“There were people who were fans of the site who would be asking me questions about love and heartbreak, and then there were a huge chunk of people telling me I was stereotyping the community and making lesbians look bad,” Owens-Reid tell me. They began in 2010 as a place to respond to the Bieber Tumblr criticism. “We didn’t really have any intention of doing anything past, like, sassily talking back to some people and answering some advice that was funny and very light-hearted,” Russo says. The first request was “How do I know if my dog is gay?” It was submitted by Russo’s sister.

Soon, the requests for advice came pouring in, and they weren’t all light-hearted. “It was like, ‘Oh, this person is afraid to come out to their family because they might get thrown out of their house’. That was a turning point for us. And so we sort of looked at each other and decided to try it,” Russo remembers.

In the autumn of 2010, within a matter of weeks, four American teens between the ages of 13 and 18 killed themselves after enduring harassment from peers for being gay. The news shed new light on the pressures faced by gay teens. By 2011, colleges and schools began asking Russo and Owens-Reid to speak in their classrooms and auditoriums. Bullying of gay students had gone unaddressed for so long. Now, schools knew they had to talk about it, but didn’t know how. The pair have been to more than 100 schools to date.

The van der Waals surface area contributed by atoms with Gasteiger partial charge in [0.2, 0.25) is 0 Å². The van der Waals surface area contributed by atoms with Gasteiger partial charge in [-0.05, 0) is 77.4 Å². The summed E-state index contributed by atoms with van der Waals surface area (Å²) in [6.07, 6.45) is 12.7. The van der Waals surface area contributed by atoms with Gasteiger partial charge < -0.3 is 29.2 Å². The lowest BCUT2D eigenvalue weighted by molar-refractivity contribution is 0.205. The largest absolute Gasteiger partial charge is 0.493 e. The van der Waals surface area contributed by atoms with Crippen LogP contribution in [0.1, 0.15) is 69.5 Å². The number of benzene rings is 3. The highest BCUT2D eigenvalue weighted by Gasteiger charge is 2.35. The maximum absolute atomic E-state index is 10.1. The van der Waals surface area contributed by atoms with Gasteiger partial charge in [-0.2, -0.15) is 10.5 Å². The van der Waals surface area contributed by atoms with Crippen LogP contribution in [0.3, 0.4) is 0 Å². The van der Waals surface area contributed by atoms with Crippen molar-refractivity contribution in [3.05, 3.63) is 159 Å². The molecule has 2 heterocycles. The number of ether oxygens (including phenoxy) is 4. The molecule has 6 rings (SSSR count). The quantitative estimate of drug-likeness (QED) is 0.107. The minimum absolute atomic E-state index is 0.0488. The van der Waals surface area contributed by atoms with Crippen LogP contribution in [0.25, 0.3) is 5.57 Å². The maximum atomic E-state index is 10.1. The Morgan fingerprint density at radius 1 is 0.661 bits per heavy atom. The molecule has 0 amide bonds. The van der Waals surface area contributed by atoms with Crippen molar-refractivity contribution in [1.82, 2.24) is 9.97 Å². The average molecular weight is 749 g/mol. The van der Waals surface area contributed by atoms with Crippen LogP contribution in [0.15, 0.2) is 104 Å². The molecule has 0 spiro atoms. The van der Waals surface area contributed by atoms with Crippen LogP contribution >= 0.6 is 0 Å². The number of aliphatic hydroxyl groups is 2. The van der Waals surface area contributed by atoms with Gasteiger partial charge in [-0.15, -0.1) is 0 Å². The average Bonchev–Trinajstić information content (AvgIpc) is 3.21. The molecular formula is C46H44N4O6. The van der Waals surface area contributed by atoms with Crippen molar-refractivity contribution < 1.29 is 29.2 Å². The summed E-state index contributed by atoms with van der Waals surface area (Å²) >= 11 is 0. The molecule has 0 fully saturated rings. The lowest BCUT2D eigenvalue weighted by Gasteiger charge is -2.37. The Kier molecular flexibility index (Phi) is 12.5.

Meanwhile, Russo and her mother, Rose, have come a long way. Rose, 61, now accepts and embraces her daughter, and her daughter’s wife. “I don’t know exactly what happened. The only thing I can tell you is that in 2001, I was very sick,” says Rose. “A gall bladder operation went wrong. I could have died. You have these near-death experiences, and afterward you reflect. Kristin was my biggest reflection. I didn’t know if she would have known how much I loved her, if I passed away.”

Rose recalls feeling deep regret for the years of strife. “I was like, ‘Oh my God, how could I have done that to her?’ I’m almost ashamed of how I was. I thought, ‘This is my child; if I can’t accept her for who she is, I’m not such a good mum’. I just didn’t care any more what people thought. That totally changed things for me.”

It was a number of years before Russo felt that her mother had fully come around. Six years ago – 10 years after Russo came out – she says she could tell for the first time that Rose felt comfortable around Russo’s then-girlfriend. “I would say 27 was the age,” Russo says. “That was when I could go home without her sitting me down and bursting into tears.”

But now, Rose says she’s proud of Russo and Owens-Reid’s work with LGBT youth, and wishes something like This Is a Book for Parents of Gay Kids could have existed then.